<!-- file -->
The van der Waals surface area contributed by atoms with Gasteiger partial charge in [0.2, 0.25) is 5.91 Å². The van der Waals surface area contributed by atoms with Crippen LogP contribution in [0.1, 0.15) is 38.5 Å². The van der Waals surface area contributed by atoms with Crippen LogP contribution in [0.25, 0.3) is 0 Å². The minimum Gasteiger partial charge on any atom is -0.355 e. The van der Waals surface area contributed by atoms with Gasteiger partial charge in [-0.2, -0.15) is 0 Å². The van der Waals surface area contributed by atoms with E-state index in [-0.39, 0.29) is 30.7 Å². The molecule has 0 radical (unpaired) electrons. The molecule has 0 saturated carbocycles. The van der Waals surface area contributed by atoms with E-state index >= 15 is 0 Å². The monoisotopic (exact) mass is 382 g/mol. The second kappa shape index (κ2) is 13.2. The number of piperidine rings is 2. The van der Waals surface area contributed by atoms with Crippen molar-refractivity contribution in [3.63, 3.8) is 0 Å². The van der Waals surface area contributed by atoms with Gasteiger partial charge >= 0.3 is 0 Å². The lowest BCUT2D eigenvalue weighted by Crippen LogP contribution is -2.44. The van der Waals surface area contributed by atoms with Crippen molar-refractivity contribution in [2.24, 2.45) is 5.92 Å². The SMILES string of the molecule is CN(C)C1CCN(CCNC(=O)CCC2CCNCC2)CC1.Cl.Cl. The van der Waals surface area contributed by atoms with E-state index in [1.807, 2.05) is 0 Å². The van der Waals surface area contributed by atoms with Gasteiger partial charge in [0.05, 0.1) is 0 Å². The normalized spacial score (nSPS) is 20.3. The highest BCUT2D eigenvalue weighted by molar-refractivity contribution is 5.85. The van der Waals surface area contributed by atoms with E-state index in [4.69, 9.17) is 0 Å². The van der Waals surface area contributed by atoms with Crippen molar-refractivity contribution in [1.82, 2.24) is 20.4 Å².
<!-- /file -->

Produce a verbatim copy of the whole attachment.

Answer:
The van der Waals surface area contributed by atoms with Gasteiger partial charge in [0.2, 0.25) is 5.91 Å². The van der Waals surface area contributed by atoms with Crippen LogP contribution in [0.1, 0.15) is 38.5 Å². The van der Waals surface area contributed by atoms with Crippen LogP contribution in [0.25, 0.3) is 0 Å². The minimum Gasteiger partial charge on any atom is -0.355 e. The van der Waals surface area contributed by atoms with Gasteiger partial charge in [-0.2, -0.15) is 0 Å². The van der Waals surface area contributed by atoms with E-state index in [-0.39, 0.29) is 30.7 Å². The molecule has 0 radical (unpaired) electrons. The molecule has 0 saturated carbocycles. The van der Waals surface area contributed by atoms with E-state index >= 15 is 0 Å². The monoisotopic (exact) mass is 382 g/mol. The second kappa shape index (κ2) is 13.2. The number of piperidine rings is 2. The van der Waals surface area contributed by atoms with Crippen molar-refractivity contribution in [3.63, 3.8) is 0 Å². The van der Waals surface area contributed by atoms with Gasteiger partial charge >= 0.3 is 0 Å². The lowest BCUT2D eigenvalue weighted by Crippen LogP contribution is -2.44. The van der Waals surface area contributed by atoms with Crippen molar-refractivity contribution in [2.24, 2.45) is 5.92 Å². The SMILES string of the molecule is CN(C)C1CCN(CCNC(=O)CCC2CCNCC2)CC1.Cl.Cl. The van der Waals surface area contributed by atoms with E-state index in [1.807, 2.05) is 0 Å². The van der Waals surface area contributed by atoms with Gasteiger partial charge in [0.05, 0.1) is 0 Å². The normalized spacial score (nSPS) is 20.3. The highest BCUT2D eigenvalue weighted by molar-refractivity contribution is 5.85. The van der Waals surface area contributed by atoms with E-state index in [4.69, 9.17) is 0 Å². The van der Waals surface area contributed by atoms with Crippen molar-refractivity contribution in [1.82, 2.24) is 20.4 Å².